The heavily redacted, 58-page document begins with old newspaper clippings from the ‘50s chronicling the magazine's censorship battle with the federal government before moving on to FBI reports that contain interviews and summaries about Hefner's activities.
The file revealed the bureau interviewed Hefner in the late 1950s and early 1960s over what the agency called “obscene material.” Hefner told the FBI that "Playboy" was like “Esquire” Magazine – his former employer – but with "a wider circulation." The files indicate Hefner emphatically denied being involved in any “obscene matters.”
In a 1958 memo written to then-Director J. Edgar Hoover, an agent suggests putting Hefner and his photographer, identified as Edward Oppman, under surveillance to see if they were breaking obscenity laws by transporting “pornographic images” across state lines.
The investigation concluded that neither men had committed any crimes.
“Persons interviewed advised that Hefner too clever to violate Federal or local laws,” an FBI summary of its investigation reads.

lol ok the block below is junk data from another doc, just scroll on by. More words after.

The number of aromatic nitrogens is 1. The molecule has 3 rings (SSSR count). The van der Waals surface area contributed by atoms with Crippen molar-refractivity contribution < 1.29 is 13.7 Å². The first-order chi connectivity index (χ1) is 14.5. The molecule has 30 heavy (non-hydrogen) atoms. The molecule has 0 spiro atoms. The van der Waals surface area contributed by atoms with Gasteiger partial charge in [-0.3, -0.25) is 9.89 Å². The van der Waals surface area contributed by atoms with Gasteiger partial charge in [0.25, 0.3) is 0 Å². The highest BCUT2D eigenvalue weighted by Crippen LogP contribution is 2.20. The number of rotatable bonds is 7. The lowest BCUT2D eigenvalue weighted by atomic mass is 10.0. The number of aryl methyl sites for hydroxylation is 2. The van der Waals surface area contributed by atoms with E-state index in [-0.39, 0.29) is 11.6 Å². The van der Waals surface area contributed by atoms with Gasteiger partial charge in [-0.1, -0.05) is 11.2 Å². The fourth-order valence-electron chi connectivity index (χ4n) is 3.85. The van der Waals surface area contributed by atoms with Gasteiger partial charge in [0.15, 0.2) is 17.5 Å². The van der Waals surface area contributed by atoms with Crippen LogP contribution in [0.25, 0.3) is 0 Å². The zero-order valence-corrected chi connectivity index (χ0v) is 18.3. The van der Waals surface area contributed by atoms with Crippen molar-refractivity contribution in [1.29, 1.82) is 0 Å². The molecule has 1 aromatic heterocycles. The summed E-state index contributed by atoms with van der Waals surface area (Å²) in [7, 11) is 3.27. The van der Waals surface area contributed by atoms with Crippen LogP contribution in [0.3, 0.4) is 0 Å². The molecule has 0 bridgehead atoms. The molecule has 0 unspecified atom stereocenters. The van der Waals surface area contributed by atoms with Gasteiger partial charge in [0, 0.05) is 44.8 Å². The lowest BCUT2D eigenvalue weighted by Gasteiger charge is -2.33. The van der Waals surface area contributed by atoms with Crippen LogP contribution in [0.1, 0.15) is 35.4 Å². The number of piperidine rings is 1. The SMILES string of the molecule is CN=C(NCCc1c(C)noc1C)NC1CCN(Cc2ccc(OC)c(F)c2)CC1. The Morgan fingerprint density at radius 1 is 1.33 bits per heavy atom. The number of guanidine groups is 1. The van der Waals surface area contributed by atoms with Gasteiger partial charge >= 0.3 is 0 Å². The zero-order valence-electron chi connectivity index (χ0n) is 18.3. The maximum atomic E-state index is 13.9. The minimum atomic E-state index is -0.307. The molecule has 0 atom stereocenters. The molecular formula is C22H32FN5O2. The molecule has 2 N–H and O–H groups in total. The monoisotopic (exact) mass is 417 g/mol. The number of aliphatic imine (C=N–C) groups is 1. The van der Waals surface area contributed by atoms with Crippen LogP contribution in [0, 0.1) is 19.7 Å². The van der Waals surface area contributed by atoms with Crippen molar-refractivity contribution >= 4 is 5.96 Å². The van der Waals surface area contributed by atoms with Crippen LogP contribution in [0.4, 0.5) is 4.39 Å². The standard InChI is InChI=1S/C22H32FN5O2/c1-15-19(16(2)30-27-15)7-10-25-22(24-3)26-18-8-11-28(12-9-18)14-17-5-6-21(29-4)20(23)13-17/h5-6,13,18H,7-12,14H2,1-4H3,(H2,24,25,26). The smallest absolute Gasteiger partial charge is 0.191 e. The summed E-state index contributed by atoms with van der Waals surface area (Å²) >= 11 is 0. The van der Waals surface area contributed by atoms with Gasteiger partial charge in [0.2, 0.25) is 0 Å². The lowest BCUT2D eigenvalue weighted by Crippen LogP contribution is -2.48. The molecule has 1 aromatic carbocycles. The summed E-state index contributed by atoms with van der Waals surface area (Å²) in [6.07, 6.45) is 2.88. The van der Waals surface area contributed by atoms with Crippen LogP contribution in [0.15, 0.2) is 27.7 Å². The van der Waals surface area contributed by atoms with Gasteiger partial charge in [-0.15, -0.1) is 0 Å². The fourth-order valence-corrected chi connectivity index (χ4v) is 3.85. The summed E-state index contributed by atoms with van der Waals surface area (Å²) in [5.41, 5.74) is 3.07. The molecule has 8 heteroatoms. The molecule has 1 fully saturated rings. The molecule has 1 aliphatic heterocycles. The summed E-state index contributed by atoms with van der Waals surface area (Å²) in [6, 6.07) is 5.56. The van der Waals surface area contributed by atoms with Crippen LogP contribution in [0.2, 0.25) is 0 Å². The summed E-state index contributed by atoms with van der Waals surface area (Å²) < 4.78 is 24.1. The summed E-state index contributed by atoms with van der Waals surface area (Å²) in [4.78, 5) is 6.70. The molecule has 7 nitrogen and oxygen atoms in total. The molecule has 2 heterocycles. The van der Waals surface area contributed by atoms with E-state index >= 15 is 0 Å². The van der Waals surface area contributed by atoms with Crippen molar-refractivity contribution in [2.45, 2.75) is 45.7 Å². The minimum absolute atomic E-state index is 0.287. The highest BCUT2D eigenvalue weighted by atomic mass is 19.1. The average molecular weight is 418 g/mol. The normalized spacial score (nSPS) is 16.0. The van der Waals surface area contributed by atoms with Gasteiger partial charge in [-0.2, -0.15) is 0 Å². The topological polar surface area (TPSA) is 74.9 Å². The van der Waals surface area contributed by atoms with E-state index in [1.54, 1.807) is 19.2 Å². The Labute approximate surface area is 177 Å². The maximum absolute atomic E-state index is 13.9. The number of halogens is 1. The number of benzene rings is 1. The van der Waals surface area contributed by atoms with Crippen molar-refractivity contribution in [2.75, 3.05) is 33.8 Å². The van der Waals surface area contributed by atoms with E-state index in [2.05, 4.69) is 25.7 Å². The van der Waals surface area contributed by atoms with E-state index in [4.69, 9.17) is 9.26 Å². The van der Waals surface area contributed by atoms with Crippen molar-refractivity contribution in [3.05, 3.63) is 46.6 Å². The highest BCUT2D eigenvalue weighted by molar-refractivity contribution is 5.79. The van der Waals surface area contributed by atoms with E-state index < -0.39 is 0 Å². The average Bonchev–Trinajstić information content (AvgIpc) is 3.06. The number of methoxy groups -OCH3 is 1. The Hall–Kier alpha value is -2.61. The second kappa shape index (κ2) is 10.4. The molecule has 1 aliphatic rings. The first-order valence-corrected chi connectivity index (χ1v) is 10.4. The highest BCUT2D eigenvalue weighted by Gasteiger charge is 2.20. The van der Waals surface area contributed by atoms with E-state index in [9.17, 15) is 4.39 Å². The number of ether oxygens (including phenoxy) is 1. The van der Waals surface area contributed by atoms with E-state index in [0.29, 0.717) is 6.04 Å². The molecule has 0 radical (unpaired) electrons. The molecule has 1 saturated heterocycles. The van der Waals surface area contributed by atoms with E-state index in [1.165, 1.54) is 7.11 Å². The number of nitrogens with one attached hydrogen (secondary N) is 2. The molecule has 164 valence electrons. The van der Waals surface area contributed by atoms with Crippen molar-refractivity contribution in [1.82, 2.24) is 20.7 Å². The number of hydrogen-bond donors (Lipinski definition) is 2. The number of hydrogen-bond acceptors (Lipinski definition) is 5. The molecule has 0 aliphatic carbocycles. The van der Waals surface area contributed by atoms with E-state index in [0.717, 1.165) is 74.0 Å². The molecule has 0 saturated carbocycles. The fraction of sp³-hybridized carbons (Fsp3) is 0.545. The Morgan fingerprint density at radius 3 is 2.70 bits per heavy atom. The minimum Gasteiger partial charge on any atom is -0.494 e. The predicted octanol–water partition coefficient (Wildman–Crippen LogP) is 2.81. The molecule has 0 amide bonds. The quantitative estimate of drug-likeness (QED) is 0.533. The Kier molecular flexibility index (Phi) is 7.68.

But in 1963, local authorities arrested Hefner in Chicago for publishing “obscene and suggestive” photos of actress Jayne Mansfield in the June issue of "Playboy." Hefner beat the charges in a trial when the jury couldn't agree upon a verdict.
The file contained no further activity from the legendary publisher until 2001, when hackers sent more than 15,000 emails to customers from Hefner’s personal email and other forged accounts.
Hefner died of natural causes in September 2017 at age 91.
The FBI often releases its files on persons of public interest after they die. Other files include celebrities like Elvis Presley and Marilyn Monroe, the mobster Al Capone and even J. Edgar Hoover himself.
But the subject isn’t always under investigation. The FBI’s file on Nobel Prize-winning author and journalist Ernest Hemingway largely concerns his intelligence work on behalf of the U.S. Embassy in Havana, Cuba between 1942 and 1944.